Submitted by sproutingforth on Mon, 2007-07-23 09:40

If you’ve not been able to catch the 9th edition of the Encounters SA International docie festival in Jo’burg, which ran between 13th and 23rd July, then get down to Cape Town where you can still catch the Jameson Environment Focus aspect of the festival – four films that focus on the environment and the health of the planet - Nu Metro V&A, 20 July - 5 August.

The four films with an environment focus include: Everything’s Cool, which deals with global warming that explores the gap between what scientists knew, and what the general public was allowed to know; Manufactured Landscapes, which unfortunately you won’t be able to see in CT for some inexplicable reason(?). It follows travels of the globe from a photographer’s perspective viewing the physical, chemical and biological changes wrought upon landscapes due to man’s relentless misuse and abuse of the planet; The Planet is a meditation on

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design indaba: ethical design

Submitted by turbosprout on Tue, 2007-02-27 10:15

What really impressed me about Design Indaba was the number of designers, artists and crafters that are involved in social upliftment, job creation, social justice and environmental issues. Where else but SA will you find such a melting pot of conscience and profit?

It inspires me that there are small businesses out there that are pouring much of themselves into helping others. There are some sussed caring companies out that are aligning themselves with the ethical shopping trend by promoting charitable and green causes. And those that are supporting NGO's directly with a percentage of their sales.

aloeafrica is one such endeavour. They produce handcrafted ceramic pots, clearly inspired by the shape and form of the aloe. Sue Symonds and Nandipha Qamarana aim to raise public awareness of NGO's out there that are making a difference to peoples lives through plants. To this end they support Abalimi Bezekhaya, a Cape Town greening organisation, by donating a percentage of their turnover.

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design indaba: more recycled design

Submitted by turbosprout on Mon, 2007-02-26 17:24

I mean that in a nice way. Heath Nash was not alone in the inspiring use of discarded objects otherwise destined to be trash. This is what else I tracked down in the recycle-me design dept at last weeks Design Indaba.

As mentioned before, there were the carry-bags made from previously functional billboards. I didn't realise billboards were printed on a type of plasticized canvas. The material is obviously vast and before the Tswelopele Project came along it would end up in landfill. Phanuel, one of the Tswelopele project workers was at the expo and he went to great lengths to inform me all about the project. Each item is unique, handmade and pretty cool. There was also a couch covered in billboard fabric and bags of different designs.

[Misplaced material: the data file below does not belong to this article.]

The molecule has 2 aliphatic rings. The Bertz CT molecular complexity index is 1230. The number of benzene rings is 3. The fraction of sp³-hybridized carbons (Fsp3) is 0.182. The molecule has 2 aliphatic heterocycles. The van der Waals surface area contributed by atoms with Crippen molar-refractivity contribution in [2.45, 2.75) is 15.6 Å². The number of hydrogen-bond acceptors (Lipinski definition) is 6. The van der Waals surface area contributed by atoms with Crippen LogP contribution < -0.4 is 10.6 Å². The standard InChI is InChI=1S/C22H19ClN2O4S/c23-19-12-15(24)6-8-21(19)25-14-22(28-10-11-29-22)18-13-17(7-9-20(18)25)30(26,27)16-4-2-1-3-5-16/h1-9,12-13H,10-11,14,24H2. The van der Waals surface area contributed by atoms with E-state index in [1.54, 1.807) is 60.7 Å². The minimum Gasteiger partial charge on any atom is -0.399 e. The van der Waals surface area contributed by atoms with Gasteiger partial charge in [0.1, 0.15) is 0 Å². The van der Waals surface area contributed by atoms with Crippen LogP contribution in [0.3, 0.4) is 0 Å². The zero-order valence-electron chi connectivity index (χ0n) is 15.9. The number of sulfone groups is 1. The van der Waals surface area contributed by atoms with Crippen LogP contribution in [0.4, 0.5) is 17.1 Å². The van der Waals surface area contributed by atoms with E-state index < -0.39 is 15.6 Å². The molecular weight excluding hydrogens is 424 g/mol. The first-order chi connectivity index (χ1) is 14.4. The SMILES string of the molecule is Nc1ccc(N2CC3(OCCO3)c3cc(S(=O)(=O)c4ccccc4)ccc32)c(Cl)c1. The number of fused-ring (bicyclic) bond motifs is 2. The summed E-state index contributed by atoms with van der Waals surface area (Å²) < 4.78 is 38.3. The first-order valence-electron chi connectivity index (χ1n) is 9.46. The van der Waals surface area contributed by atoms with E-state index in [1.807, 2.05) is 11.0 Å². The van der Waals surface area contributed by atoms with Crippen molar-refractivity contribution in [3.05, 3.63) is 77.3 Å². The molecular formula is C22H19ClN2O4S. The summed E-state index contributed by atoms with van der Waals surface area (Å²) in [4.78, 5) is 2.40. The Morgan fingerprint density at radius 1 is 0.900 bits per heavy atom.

Noko Designs by Bethuel Mapheto continued the recycled bottle tops theme with his funky bottle cap clocks, fridge magnets, broches and wall hangings. He did let on, though, that he now buys his bottle tops new (20c each) instead of saving old ones from the trash as his customers demand pristine looking objects. Kind of defeats the whole purpose, don't ya think?

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design indaba: heath nash

Submitted by turbosprout on Sat, 2007-02-24 15:44

heath nash lightheath nash lightThe canvas of this year's Design Indaba was not green, but if you looked carefully you would make out a subtle green pattern woven into the fabric. From the Toyota Prius displayed at the ticket sales queue to the rubbish bins that proclaimed "this waste will be recycled for you, Design Indaba Expo cares for the planet" there were underlying green and caring themes to pick up on.

I really enjoyed my visit yesterday. I was there for just over three hours with a mission to identify designs that fit with the urban sprout ethos.

I'd read about Heath Nash, winner of SA Elle Decoration's Designer of the Year Award for 2006, and knew about his light fittings from plastic containers, but to see them in the flesh was awesome. If you think you've seen cool recycled functional items for the home think again. This tops what you've seen before and for the intricate design, I think they're very reasonably priced at R250+ for a white, organic, leafy light fitting. I had a chat with Richard Madongwe, one of the 5 workers in the studio in Woodstock. He was a proud ambassador for the brand and was enthusiastic about elaborating on the designs.